Lola D. Moore, Appellant, v. Richard Hanson, Collector of Internal Revenue, et al., Appellees, 325 F.2d 784 (5th Cir. 1964)

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US Court of Appeals for the Fifth Circuit - 325 F.2d 784 (5th Cir. 1964) January 2, 1964

Charles R. Wheeler, Ft. Worth, Tex., for appellant.

Myron C. Baum, Atty., Dept. of Justice, Louis F. Oberdorfer, Asst. Atty. Gen., Lee A. Jackson, Atty., Dept. of Justice, Washington, D. C., H. Barefoot Sanders, Jr., U. S. Atty., Dallas, Tex., T. Gary Cole, Jr., Asst. U. S. Atty., Ft. Worth, Tex., Meyer Rothwacks, George F. Lynch, Attys., Dept. of Justice, Washington, D. C., for appellee.

Before BROWN, WISDOM and BELL, Circuit Judges.

JOHN R. BROWN, Circuit Judge.

This is an appeal from the denial of a permanent injunction sought against Hanson, a collection officer in the office of the Director of Internal Revenue, and the Director. Appellant's husband is presently serving a sentence imposed following his conviction on a charge of selling marihuana without payment of the transfer tax. 26 U.S.C.A. § 7237(a). On April 7, 1961, Appellant's husband had assessed against him an excise tax of $1,403.04 under 26 U.S.C.A. § 4741 for selling the same marihuana. Being unable to collect the tax from Appellant's husband, Hanson undertook to collect from Appellant. This suit was brought to restrain Hanson and his superior from carrying out Hanson's announced intention of levying on Appellant's personal earnings as a nurse for the purpose of satisfying the tax. The District Court denied the relief sought.

The case was submitted on stipulated facts. It showed that no tax was ever assessed against the wife, the Plaintiff. But Hanson did notify her representative that "* * * it would be necessary to levy on her salary" if she did not voluntarily pay the assessments against her husband. Of course Plaintiff's suit proceeded as one by a third party, non-taxpayer, seeking judicial relief from efforts to take her property for payment of taxes due by another so that 26 U.S.C.A. § 7421(a) was not directly a bar, cf. Campbell v. Bagley, 5 Cir., 1960, 276 F.2d 28, 33; Maule Industries v. Tomlinson, 5 Cir., 1957, 244 F.2d 897, 899.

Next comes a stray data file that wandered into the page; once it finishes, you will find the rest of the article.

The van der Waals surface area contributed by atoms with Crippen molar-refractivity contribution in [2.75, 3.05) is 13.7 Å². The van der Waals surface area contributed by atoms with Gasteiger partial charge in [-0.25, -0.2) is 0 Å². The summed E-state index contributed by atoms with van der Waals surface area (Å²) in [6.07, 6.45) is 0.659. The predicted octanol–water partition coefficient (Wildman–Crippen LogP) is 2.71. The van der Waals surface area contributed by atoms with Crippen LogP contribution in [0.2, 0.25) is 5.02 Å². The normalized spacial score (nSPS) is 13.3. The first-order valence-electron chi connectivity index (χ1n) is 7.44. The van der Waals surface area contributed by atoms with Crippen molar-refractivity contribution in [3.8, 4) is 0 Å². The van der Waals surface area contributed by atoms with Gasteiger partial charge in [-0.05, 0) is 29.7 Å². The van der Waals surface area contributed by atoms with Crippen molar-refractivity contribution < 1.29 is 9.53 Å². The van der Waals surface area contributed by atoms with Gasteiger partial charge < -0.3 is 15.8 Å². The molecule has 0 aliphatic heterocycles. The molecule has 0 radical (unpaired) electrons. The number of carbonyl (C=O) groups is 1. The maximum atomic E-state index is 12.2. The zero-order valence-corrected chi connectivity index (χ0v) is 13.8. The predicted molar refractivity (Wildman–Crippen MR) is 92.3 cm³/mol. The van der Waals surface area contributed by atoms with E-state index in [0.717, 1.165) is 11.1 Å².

The whole case seemed to have been briefed and argued below as it was here on intriguing and troublesome questions of the status of the wife's personal earnings as community property in Texas, the significance, if any, of the husband's imprisonment, amenability of all rather than half of such earnings for the husband's debts, and the like. But the argument revealed circumstances making it unnecessary and unwise to explore those problems or even intimate any opinion on them.

The record actually shows that no levy has been made or any of the formalities taken as prescribed in 26 U.S. C.A. §§ 6331, 6332, 6333, 6334, 6335, 6344. All that has taken place is the warning made by a subordinate official that if payment were not forthcoming the Plaintiff's salary as a nurse would be levied on. This proposed — even threatened — action is a long way from an actual levy or the imminence of a levy. For the argument revealed that the Government is conscious of basic policy considerations connected with collection efforts directed against the personal earnings of a married person whose spouse is imprisoned, a fugitive, or the like. One possible consequence, for example, might be to force a wife to become a public charge if earnings from gainful employment were subject to continuous or repeated seizure.

We mention these, not to assay or pass judgment on them. Rather, they demonstrate that what a subordinate collector, even in good faith, asserts will be done, may never come about at all. Executive, administrative policy considerations and decisions may well result in no levy ever being made.

Nothing in this record required a conclusion that had the Plaintiff remained adamant against voluntary payment, the subordinate's threat would have been translated into effective levy by responsible superiors charged with responsibility for weighing policy factors. An injunction was not therefore needed, and the District Court's denial, though for a different reason, was correct. We do not even remotely imply what the decision should be if the Director persists in, and makes a levy. That case will be for another day on its own record, not this one.